Burns course teaches critical skills for treating severe burns


9 April 2013

The Australian and New Zealand Burns Association (ANZBA) offers a highly regarded course for health professionals that teaches critical skills for the early treatment of severe burns.  Richard Wong She, who helps write and teach the course, filled us in on the difficulty of burns, and the recent course held in Taranaki.

Practice makes perfect, but for frontline health professionals faced with treating a severe burn victim, it’s possible they won’t have had any.  Severe burn cases in New Zealand typically only occur approximately 200 times a year, which makes the chances of treating them low for a vast majority of the health workforce.

Richard Wong She is a Consultant Plastic Surgeon and the Clinical Leader for Burns at Middlemore Hospital, and is a key contributor to the Emergency Management of Severe Burns (EMSB) course.  Run by ANZBA, the course focuses on the first 24 hours of care, and is offered to health professionals across the board.

“Severe burns are so outside the parameters of what most health professionals deal with on a day-to-day basis that they are actually quite frightening,” Richard says, “but primary health care providers are the ones who can make the biggest difference, so it is critical we overcome that fear with training, and give them confidence as well as competence.”

“Good initial care and assessment of a burn victim are the most important factors in the overall outcome of severe burns.  Without that, all other efforts are for nothing, so the course teaches those vital skills” says Richard.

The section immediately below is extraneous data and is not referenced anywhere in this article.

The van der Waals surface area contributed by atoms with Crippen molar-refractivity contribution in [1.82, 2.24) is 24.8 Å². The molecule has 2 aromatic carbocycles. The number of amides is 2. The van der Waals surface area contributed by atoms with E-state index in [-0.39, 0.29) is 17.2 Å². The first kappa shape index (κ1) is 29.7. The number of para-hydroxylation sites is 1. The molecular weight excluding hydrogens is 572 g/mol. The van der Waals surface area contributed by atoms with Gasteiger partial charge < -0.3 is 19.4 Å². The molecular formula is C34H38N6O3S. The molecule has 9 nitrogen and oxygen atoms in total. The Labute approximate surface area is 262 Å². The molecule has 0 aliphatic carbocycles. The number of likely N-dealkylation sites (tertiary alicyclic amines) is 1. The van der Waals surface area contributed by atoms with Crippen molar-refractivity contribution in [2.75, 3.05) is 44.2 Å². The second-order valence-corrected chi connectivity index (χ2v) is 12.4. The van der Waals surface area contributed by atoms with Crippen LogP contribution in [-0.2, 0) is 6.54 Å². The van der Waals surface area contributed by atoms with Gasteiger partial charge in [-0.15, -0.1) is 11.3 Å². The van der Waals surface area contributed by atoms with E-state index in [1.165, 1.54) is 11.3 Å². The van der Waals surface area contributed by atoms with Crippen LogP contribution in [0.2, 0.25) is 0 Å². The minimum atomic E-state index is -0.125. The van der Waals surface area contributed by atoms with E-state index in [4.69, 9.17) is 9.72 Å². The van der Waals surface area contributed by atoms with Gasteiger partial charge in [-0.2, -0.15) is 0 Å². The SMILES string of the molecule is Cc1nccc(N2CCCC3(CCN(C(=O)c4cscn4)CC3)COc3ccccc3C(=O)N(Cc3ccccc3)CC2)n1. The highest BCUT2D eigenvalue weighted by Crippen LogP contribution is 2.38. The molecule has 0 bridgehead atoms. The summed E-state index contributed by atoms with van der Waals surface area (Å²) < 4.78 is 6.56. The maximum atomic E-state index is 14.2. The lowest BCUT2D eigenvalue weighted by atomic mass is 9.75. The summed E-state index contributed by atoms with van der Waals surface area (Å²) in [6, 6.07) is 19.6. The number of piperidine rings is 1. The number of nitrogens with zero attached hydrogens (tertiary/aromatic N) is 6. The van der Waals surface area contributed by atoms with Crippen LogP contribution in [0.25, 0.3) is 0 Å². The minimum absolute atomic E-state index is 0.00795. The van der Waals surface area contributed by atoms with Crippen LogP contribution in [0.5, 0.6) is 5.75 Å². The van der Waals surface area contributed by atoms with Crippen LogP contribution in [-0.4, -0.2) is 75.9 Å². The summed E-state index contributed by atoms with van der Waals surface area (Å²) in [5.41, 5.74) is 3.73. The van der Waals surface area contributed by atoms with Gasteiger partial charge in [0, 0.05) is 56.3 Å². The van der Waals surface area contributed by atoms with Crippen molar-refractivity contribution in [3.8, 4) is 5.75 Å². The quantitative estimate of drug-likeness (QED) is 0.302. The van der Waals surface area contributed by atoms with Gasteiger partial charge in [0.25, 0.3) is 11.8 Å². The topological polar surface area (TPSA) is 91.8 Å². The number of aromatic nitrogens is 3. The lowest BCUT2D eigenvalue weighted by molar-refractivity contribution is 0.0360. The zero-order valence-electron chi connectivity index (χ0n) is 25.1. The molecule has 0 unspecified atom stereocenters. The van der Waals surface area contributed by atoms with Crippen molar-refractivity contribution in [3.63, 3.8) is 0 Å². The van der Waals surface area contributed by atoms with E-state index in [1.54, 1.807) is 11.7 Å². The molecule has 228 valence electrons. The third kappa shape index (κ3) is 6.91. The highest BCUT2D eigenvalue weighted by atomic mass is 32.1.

The one-day course can take up to 24 participants, and begins with a series of lectures, followed by small group discussions, and working through practical scenarios.  These sessions are led by ANZBA faculty members who are burn professionals from across the multiple disciplines and from multiple centres, and who have also been participants in the course.  There are typically 12 members of faculty, who help guide the participants through the course.

Most recently, two EMSB courses were held in Taranaki, with attendees from Primary Health, Rural Nurses, Oil and Gas Paramedics, St John, Hospital Emergency and Nursing staff, Fire personnel and Trauma Nurse Coordinators from Tauranga and Waikato. 
“The course is of most benefit in rural or remote areas, where they don’t have specialised burns units.  Taranaki is an area which not only has no burns unit and a number of rural areas, but there is also a lot of industry in the region with a high risk of burns,” Richard says.

“One of the women who attended, a nurse, is the sole medical practitioner in the middle of nowhere.  The population she serves will benefit greatly from her knowledge.  We want to continue to reach people in those types of areas.”

Taranaki DHB Trauma Nurse Coordinator Grant Looker and Hawera Medical Officer Sarah Burling attended the course, and say the feedback from staff who attended the course has been overwhelmingly supportive and enthusiastic.

“The course was well structured with experienced and approachable faculty and I definitely feel more confident about assessing and treating severe burns,” says Sarah.

“Anything that can give the tools to health professionals helps the outcome, and that’s what we’ll keep striving to achieve with the EMSB,” Richard says.

For more information about the course visit ANZBA’s website.

ANZBA faculty members Dr Sally Langley, Plastic Surgeon, Christchurch (centre)and Lynne Walker, ex Plastic Surgery Ward Charge Nurse, Waikato Hospital (left) with participants during a session of the EMSB course held in Taranaki.



Last updated: Wednesday, April 10, 2013

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